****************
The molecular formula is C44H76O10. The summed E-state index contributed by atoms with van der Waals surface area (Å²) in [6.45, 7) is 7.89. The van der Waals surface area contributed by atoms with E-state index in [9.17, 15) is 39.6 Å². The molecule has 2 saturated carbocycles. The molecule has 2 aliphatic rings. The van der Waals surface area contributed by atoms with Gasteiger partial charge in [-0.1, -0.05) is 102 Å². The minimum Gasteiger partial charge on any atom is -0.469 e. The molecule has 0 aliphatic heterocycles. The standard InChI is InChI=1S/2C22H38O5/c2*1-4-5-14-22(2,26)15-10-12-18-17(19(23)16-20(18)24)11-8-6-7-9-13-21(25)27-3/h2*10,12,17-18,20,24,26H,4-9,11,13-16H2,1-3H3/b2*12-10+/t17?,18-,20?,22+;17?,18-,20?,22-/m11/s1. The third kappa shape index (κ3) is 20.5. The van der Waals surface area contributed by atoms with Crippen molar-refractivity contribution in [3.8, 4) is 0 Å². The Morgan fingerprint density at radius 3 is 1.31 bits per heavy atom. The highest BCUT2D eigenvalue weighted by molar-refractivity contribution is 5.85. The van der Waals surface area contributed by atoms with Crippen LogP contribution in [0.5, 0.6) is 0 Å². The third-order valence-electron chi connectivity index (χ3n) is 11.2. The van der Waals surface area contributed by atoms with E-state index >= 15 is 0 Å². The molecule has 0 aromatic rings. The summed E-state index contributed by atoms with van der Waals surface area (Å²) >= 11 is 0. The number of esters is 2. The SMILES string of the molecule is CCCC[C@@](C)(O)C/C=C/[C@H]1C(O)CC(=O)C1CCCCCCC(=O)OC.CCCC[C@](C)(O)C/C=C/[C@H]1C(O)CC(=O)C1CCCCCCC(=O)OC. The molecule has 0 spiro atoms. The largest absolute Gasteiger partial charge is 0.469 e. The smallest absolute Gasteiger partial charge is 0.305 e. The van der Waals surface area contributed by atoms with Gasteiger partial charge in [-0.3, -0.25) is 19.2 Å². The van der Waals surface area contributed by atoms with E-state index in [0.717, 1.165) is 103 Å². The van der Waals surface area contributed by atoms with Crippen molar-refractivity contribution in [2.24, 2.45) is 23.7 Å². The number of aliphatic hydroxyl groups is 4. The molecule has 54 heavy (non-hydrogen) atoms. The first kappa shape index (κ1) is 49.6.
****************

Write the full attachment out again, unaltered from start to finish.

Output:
The molecular formula is C44H76O10. The summed E-state index contributed by atoms with van der Waals surface area (Å²) in [6.45, 7) is 7.89. The van der Waals surface area contributed by atoms with E-state index in [9.17, 15) is 39.6 Å². The molecule has 2 saturated carbocycles. The molecule has 2 aliphatic rings. The van der Waals surface area contributed by atoms with Gasteiger partial charge in [-0.1, -0.05) is 102 Å². The minimum Gasteiger partial charge on any atom is -0.469 e. The molecule has 0 aliphatic heterocycles. The standard InChI is InChI=1S/2C22H38O5/c2*1-4-5-14-22(2,26)15-10-12-18-17(19(23)16-20(18)24)11-8-6-7-9-13-21(25)27-3/h2*10,12,17-18,20,24,26H,4-9,11,13-16H2,1-3H3/b2*12-10+/t17?,18-,20?,22+;17?,18-,20?,22-/m11/s1. The third kappa shape index (κ3) is 20.5. The van der Waals surface area contributed by atoms with Crippen molar-refractivity contribution in [3.8, 4) is 0 Å². The Morgan fingerprint density at radius 3 is 1.31 bits per heavy atom. The highest BCUT2D eigenvalue weighted by molar-refractivity contribution is 5.85. The van der Waals surface area contributed by atoms with Crippen LogP contribution in [0.5, 0.6) is 0 Å². The third-order valence-electron chi connectivity index (χ3n) is 11.2. The van der Waals surface area contributed by atoms with E-state index >= 15 is 0 Å². The molecule has 0 aromatic rings. The summed E-state index contributed by atoms with van der Waals surface area (Å²) >= 11 is 0. The number of esters is 2. The SMILES string of the molecule is CCCC[C@@](C)(O)C/C=C/[C@H]1C(O)CC(=O)C1CCCCCCC(=O)OC.CCCC[C@](C)(O)C/C=C/[C@H]1C(O)CC(=O)C1CCCCCCC(=O)OC. The molecule has 0 spiro atoms. The largest absolute Gasteiger partial charge is 0.469 e. The smallest absolute Gasteiger partial charge is 0.305 e. The van der Waals surface area contributed by atoms with Gasteiger partial charge in [-0.3, -0.25) is 19.2 Å². The van der Waals surface area contributed by atoms with E-state index in [0.717, 1.165) is 103 Å². The van der Waals surface area contributed by atoms with Crippen molar-refractivity contribution in [2.24, 2.45) is 23.7 Å². The number of aliphatic hydroxyl groups is 4. The molecule has 54 heavy (non-hydrogen) atoms. The first kappa shape index (κ1) is 49.6.